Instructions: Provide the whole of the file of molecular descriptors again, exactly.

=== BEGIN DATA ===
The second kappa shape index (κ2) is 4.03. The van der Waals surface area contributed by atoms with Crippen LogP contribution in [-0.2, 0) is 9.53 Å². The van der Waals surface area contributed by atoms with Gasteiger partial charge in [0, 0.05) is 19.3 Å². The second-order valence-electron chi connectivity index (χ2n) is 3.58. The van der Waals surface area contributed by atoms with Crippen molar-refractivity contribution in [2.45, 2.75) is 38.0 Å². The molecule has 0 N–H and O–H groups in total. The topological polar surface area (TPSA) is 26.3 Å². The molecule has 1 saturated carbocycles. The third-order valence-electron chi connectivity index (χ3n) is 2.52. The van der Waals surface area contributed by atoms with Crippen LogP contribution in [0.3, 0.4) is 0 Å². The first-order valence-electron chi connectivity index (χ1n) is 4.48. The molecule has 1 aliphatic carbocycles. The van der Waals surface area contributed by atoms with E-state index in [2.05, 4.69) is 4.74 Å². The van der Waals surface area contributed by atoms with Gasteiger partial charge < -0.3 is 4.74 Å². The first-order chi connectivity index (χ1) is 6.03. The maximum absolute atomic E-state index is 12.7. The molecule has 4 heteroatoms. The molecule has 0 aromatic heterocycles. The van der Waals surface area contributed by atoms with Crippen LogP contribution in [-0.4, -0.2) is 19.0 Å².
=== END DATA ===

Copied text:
The second kappa shape index (κ2) is 4.03. The van der Waals surface area contributed by atoms with Crippen LogP contribution in [-0.2, 0) is 9.53 Å². The van der Waals surface area contributed by atoms with Gasteiger partial charge in [0, 0.05) is 19.3 Å². The second-order valence-electron chi connectivity index (χ2n) is 3.58. The van der Waals surface area contributed by atoms with Crippen molar-refractivity contribution in [2.45, 2.75) is 38.0 Å². The molecule has 0 N–H and O–H groups in total. The topological polar surface area (TPSA) is 26.3 Å². The molecule has 1 saturated carbocycles. The third-order valence-electron chi connectivity index (χ3n) is 2.52. The van der Waals surface area contributed by atoms with Crippen LogP contribution in [0.3, 0.4) is 0 Å². The first-order valence-electron chi connectivity index (χ1n) is 4.48. The molecule has 1 aliphatic carbocycles. The van der Waals surface area contributed by atoms with E-state index in [2.05, 4.69) is 4.74 Å². The van der Waals surface area contributed by atoms with Gasteiger partial charge < -0.3 is 4.74 Å². The first-order chi connectivity index (χ1) is 6.03. The maximum absolute atomic E-state index is 12.7. The molecule has 4 heteroatoms. The molecule has 0 aromatic heterocycles. The van der Waals surface area contributed by atoms with Crippen LogP contribution in [-0.4, -0.2) is 19.0 Å².